A. Arias-Ortiz, O. Serrano, P. Masqué, P.S. Lavery, U. Mueller, G.A. Kendrick, M. Rozaimi, A. Esteban, J.W. Fourqurean, N. Marbà, M.A. Mateo, K. Murray, M.J. Rule, C.M. Duarte
Nature Climate Change, (2018)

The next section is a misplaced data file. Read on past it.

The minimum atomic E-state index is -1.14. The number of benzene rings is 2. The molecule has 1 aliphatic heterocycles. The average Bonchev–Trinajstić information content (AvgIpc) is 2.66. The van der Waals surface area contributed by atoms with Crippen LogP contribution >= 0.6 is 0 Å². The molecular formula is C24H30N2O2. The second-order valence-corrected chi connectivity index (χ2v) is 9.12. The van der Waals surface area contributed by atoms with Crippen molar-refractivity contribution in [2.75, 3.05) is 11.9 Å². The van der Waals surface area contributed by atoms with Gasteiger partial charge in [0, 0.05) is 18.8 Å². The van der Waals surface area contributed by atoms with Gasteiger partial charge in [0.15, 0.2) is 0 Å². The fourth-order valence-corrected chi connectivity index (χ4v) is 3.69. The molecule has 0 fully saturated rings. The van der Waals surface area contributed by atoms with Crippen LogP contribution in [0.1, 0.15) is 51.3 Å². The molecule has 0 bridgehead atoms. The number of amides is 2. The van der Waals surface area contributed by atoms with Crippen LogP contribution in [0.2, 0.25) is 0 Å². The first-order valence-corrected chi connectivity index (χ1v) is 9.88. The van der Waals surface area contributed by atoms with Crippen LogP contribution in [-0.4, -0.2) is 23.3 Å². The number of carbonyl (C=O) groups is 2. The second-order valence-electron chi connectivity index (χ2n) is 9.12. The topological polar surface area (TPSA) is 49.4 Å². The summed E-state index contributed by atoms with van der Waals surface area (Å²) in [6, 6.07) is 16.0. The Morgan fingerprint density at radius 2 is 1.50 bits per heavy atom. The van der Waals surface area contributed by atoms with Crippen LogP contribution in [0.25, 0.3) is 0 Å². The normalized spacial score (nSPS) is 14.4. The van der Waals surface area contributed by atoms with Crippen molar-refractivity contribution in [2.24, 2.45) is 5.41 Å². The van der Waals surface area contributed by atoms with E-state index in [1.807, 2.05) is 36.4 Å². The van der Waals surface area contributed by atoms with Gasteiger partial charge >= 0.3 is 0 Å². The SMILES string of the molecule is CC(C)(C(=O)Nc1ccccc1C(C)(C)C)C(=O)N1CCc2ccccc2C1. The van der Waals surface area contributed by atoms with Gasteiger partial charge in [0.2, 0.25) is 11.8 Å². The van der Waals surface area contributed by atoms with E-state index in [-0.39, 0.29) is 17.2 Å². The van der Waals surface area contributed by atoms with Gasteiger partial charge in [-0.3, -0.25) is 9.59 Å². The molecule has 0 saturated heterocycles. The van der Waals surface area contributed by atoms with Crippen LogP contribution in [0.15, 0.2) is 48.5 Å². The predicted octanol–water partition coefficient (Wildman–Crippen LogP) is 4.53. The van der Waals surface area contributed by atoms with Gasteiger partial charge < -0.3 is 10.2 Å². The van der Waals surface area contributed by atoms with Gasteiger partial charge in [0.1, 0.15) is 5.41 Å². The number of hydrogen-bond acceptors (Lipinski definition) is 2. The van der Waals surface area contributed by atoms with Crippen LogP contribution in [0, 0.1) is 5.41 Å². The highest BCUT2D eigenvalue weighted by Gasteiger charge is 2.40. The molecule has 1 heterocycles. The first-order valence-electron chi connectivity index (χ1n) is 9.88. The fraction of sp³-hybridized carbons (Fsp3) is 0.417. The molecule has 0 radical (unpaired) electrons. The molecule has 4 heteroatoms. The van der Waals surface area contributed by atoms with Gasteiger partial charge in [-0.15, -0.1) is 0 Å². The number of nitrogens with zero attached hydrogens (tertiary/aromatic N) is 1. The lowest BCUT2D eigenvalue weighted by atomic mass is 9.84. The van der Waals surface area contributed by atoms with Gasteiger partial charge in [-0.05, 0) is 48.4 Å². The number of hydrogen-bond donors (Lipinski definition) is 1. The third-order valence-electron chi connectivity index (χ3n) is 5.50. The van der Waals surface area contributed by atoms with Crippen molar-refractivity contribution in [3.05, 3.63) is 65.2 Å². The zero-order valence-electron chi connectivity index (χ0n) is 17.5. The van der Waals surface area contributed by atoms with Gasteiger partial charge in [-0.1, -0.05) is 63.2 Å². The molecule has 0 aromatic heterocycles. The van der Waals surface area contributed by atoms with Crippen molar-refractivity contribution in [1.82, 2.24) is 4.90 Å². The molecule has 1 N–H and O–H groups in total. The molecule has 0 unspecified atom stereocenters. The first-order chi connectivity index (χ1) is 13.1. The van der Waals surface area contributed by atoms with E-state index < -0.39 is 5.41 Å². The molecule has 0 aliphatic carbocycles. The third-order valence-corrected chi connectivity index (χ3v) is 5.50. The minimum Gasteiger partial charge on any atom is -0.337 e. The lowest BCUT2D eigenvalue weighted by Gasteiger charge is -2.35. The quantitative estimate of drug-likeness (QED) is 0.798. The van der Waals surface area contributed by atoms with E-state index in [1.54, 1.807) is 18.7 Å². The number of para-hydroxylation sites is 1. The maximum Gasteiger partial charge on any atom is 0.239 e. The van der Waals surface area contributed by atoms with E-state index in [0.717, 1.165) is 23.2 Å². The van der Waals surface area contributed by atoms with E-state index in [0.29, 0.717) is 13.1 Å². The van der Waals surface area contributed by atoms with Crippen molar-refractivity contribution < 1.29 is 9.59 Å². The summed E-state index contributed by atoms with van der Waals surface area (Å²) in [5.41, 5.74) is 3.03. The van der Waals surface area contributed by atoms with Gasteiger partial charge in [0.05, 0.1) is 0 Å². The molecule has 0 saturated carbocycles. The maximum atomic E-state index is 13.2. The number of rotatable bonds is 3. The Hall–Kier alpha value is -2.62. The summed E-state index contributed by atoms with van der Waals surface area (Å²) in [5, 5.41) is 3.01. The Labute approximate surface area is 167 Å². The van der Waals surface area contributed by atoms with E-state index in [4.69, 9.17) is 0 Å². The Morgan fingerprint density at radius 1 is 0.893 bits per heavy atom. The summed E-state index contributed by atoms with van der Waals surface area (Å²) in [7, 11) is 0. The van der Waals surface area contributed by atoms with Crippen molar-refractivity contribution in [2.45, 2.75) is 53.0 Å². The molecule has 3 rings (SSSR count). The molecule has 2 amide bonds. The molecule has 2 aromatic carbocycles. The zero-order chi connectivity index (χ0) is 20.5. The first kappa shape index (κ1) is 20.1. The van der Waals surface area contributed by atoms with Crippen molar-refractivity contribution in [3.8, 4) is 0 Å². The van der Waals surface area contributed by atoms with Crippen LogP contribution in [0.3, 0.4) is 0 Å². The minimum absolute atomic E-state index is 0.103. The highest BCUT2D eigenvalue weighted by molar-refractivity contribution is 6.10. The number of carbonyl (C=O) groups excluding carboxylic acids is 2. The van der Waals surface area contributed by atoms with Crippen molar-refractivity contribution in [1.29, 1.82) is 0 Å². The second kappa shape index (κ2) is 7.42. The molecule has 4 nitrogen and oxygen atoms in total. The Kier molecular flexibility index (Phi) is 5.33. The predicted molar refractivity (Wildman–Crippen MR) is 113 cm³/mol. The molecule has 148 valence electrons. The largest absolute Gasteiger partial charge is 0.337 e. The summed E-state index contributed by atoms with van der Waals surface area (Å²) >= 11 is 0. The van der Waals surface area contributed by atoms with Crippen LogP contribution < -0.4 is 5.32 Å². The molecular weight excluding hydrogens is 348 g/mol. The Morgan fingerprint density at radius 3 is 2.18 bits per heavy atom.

Seagrass ecosystems contain globally significant organic carbon (C) stocks. However, climate change and increasing frequency of extreme events threaten their preservation. Shark Bay, Western Australia, has the largest C stock reported for a seagrass ecosystem, containing up to 1.3% of the total C stored within the top metre of seagrass sediments worldwide. On the basis of field studies and satellite imagery, we estimate that 36% of Shark Bay’s seagrass meadows were damaged following a marine heatwave in 2010/2011. Assuming that 10 to 50% of the seagrass sediment C stock was exposed to oxic conditions after disturbance, between 2 and 9 Tg CO2 could have been released to the atmosphere during the following three years, increasing emissions from land-use change in Australia by 4–21% per annum. With heatwaves predicted to increase with further climate warming, conservation of seagrass ecosystems is essential to avoid adverse feedbacks on the climate system.